RV business looking better

It’s been a long haul for the RV industry since the economy tumbled in 2008, but local dealers are optimistic about the road ahead.

Prospective buyers check out the selection of RV's and trailers at the Red Deer RV Show and Sale Thursday. The show runs from now until Sunday

It’s been a long haul for the RV industry since the economy tumbled in 2008, but local dealers are optimistic about the road ahead.

“We’re pretty positive,” said Andy Janko, owner of Uncle Ben’s RV Centre.

Speaking on Friday, the second day of the Red Deer RV Exposition and Sale at Westerner Park, Janko said early indications were that the 2012 edition of the annual event — which continues until Sunday — would be a successful one.

“Our first day of the show was very good to us.”

Marty Vellner, owner of Vellner Leisure Products, was also upbeat. This January was one of the best that his dealership has had, he said, and RV shows across Canada are enjoying renewed success.

“Certainly in Central Alberta there is a more optimistic feel,” he said of the local market. “We’re seeing more traffic on the lot.”

Janko pointed out that the industry should also benefit from the bustling energy sector, with many companies relying on RVs for accommodation in remote areas.

“It’s starting to look like that’s what’s happening again.”

The situation is a welcome change from the last few years, when a tight credit market prevented many people from buying recreation vehicles and then the broader economic downturn discouraged the purchase of such “luxury items,” said Vellner.

Janko estimated that Uncle Ben’s suffered a 40-per-cent drop in sales. Although the RV market hasn’t fully rebounded, it’s certainly looking healthier — with the possibility that the industry might now benefit from a pent-up demand for new product, he said.

Janko and Vellner agree that it’s a good time to buy an RV.

“The factories went through quite a downturn in the recession,” said Janko. “So they had to come out leaner and stronger and build better stuff.”

Meanwhile, the high Canadian dollar has helped reduce the cost of American-built RVs.

“The size of the units in general has gone up; the price of the units in general has gone down,” said Vellner of the trends over the past decade.

Approximately 200 units are on display at the Red Deer RV Exposition and Sale. In addition to Vellner Leisure Products and Uncle Ben’s RV Centre, participating dealers are Woody’s RV World, Paradise RV, Southside RV Centre and Cars RV & Marine.

Vellner and Janko have both been involved in the show since it started 36 years ago. It’s grown considerably since then, they agreed, as have the units on display.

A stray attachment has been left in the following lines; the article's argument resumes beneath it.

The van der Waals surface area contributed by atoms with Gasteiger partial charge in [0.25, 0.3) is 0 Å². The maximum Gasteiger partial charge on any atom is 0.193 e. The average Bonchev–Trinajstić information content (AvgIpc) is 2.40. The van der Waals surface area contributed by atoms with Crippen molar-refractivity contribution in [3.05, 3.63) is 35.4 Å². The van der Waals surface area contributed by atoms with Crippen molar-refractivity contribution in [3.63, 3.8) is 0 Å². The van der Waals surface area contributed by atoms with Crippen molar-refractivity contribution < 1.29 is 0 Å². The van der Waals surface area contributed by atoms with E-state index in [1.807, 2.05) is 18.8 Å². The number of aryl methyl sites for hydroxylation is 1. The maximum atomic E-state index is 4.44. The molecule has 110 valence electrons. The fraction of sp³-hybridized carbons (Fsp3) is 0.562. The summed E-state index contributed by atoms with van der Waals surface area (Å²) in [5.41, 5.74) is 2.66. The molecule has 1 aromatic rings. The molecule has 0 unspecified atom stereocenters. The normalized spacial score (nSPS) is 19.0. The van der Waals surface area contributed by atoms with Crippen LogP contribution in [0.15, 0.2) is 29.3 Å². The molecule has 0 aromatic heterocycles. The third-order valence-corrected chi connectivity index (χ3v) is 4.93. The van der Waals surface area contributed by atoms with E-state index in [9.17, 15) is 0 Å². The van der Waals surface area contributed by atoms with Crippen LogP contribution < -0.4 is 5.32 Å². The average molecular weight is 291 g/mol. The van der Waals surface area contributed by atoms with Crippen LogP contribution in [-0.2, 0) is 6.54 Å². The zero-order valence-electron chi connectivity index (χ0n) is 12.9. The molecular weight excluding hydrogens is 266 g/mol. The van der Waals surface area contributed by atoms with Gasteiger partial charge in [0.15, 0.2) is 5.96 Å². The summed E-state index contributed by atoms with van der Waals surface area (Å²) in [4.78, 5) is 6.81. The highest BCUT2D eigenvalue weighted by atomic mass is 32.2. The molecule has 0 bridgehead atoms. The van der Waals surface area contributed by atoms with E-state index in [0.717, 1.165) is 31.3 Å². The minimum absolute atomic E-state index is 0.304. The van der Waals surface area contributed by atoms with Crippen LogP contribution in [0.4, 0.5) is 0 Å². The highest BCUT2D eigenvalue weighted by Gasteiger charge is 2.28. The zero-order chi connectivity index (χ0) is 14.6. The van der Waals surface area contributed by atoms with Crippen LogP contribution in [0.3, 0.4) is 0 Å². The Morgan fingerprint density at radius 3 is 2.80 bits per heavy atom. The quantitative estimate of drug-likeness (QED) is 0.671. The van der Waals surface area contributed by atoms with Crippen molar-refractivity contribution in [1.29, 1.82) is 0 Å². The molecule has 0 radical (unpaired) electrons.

The technology built into RVs has advanced significantly, added Janko. And the use of materials like aluminum and fibre-glass have reduced the weight of unites, noted Vellner.

Interior designs have also become more family-friendly, said Vellner, listing features like bunk beds, exterior kitchens and improved bathroom accessibility. This in turn reflects the changing demographic of RV buyers, he suggested.

Whereas older, retired couples were once the “meat of the market,” it’s now families that drive most RV sales. And many are willing to borrow to get themselves into a trailer or motorhome.

“They want to use it in the prime of their life, when they can experience the joy with their family and kids,” said Vellner.

Janko concurred, calculating that families now account for half to three-quarters of his customers.

A recent study commissioned by Go RVing Canada concluded that RV vacations are more economical for families than alternatives like driving or flying and staying in motels and eating at restaurants — even when vehicle costs are factored in.

“There are some significance savings,” said Vellner, adding that these tend to be even more pronounced in Alberta, where many people already own a vehicle that can tow an RV.

The cost advantage is a surprise to many customers, said Janko and Vellner. But that doesn’t seem to be the main factor that draws them into RV ownership.

“RVing is a lifestyle choice,” said Vellner, explaining that many families see it as a way to connect with the outdoors and promote family togetherness.

Many value the fact they can prepare their own meals while travelling, added Janko, and its a much more social way to vacation.

“When they come into a campground, within probably an hour or two they know their neighbour down two trailers,” he said.

Vellner went even further.

“You take your trailer to a campsite, you can’t get it parked before you’re going to know the people on both sides of you.

“When was the last time you knew the guy in the hotel room next to you?”

Normally running from Friday to Monday on the Family Day weekend, the Red Deer RV Exposition and Sale had to be postponed this year as a result of the Scotties Tournament of Hearts. Hours are 10 a.m. to 8 p.m. on Saturday and 10 a.m. to 6 p.m. on Sunday.

Admission is $5 for adults, $4 for children and seniors and $15 for families.


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